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What are the differences between NP vs NP-Complete vs NP-Hard ?

I am aware of many resources all over the web. I'd like to read your explanations to undrestand better

Edited by pritaeas: Moved to Computer Science.

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Last Post by Schol-R-LEA
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NP means a NTM can solve it in polynomial time (or equivelantly that a DTM can verify the result in polynomial time). Note that NP is a superset (possibly, but not necessarily, a proper superset) of P, meaning that everything in P is also in NP.

A problem X being NP-hard means that every problem in NP is reducible in polynomial time to X. Intuitively this means that X is at least as hard as every problem in NP. Note that this does not mean that X itself must be in NP.

A problem is NP-complete if it is both NP-hard and in NP.

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For the sake of clarification:

  • NTM - Non-Deterministic Turing Machine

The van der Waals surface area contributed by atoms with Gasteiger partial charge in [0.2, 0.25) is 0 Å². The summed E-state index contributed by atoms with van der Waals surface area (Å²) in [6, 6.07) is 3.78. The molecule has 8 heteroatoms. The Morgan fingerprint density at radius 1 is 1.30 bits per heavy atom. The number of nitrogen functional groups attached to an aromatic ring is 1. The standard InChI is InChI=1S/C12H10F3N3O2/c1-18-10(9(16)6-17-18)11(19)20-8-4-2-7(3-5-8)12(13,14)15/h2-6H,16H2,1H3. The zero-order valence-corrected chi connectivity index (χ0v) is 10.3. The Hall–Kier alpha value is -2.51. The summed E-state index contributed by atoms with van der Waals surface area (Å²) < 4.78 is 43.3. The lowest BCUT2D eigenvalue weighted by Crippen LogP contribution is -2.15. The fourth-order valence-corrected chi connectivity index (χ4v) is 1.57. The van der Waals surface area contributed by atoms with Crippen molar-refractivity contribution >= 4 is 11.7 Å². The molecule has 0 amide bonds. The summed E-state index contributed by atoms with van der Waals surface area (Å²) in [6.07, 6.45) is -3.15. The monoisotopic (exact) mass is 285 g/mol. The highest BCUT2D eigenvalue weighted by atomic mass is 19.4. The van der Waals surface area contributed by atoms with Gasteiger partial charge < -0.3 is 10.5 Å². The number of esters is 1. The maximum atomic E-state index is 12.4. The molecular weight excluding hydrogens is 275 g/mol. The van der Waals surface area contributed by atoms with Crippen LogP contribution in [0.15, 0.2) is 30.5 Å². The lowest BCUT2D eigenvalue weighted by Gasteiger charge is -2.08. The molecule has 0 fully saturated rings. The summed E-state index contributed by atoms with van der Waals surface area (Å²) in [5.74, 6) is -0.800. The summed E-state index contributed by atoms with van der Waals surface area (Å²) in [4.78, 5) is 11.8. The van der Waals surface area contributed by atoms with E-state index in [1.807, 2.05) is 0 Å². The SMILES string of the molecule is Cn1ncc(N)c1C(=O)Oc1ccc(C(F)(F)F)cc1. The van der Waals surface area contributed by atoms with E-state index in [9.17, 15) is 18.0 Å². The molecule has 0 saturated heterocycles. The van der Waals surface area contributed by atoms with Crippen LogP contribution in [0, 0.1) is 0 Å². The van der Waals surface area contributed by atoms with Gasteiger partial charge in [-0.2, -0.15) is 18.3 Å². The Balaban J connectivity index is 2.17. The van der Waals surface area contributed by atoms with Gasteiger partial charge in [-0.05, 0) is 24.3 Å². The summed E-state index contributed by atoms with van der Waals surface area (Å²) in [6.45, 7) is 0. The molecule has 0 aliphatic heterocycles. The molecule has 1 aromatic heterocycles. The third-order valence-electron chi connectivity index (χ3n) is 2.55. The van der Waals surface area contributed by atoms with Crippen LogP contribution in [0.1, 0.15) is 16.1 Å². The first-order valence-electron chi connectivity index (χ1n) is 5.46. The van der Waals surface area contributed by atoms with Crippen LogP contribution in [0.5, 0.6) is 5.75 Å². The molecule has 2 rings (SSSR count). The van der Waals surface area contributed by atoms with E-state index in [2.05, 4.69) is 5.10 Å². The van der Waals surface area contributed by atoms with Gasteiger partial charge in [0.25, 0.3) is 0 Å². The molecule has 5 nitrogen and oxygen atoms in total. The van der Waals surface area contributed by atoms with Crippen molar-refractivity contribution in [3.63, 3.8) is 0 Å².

• DTM - Deterministic Turing Machine
  • NP - Non-deterministic Polynomial complexity, used to describe the computational complexity of a problem or (less formally) an algorithm to solve said problem - usually describing its time complexity, though in principle it could be used to describe space complexity as well. An NP problem can, in principle, be solved using a Non-Deterministic Turing Machine in polynomial time - while the Church-Turing Thesis asserts (though to date does not prove) that all decidable problems can be computed on any Turing-complete computation system, all NP (or NP-hard) problems are believed to have no solutions using a deterministic Turing machine that would not exceed polynomial time, but would have a solution in polynomial time on a non-deterministic Turing machine.
  • P - (deterministic) Polynomial complexity - a narrower and more tractable sub-set of the NP problems which can be solved using a Deterministic Turing Machine in polynomial time. The question of whether P = NP (that is, whether all NP problems have deterministic solutions in polynomial time) is an open research problem, one which many suspect (but so far have not proven) is undecidable.

Edited by Schol-R-LEA

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usually describing its time complexity, though in principle it could be used to describe space complexity as well.

No, you're probably thinking of Big-Oh (which is most often used to describe time, but can also be used to describe space - or anything else). P is specifically the set of problems that, for some constant c, can be solved in O(n^c) time on a DTM (same for NP and NTMs). If you want the same thing for space, there's the PSPACE class, which is a very different class. P and PSPACE can not be used interchangeably.

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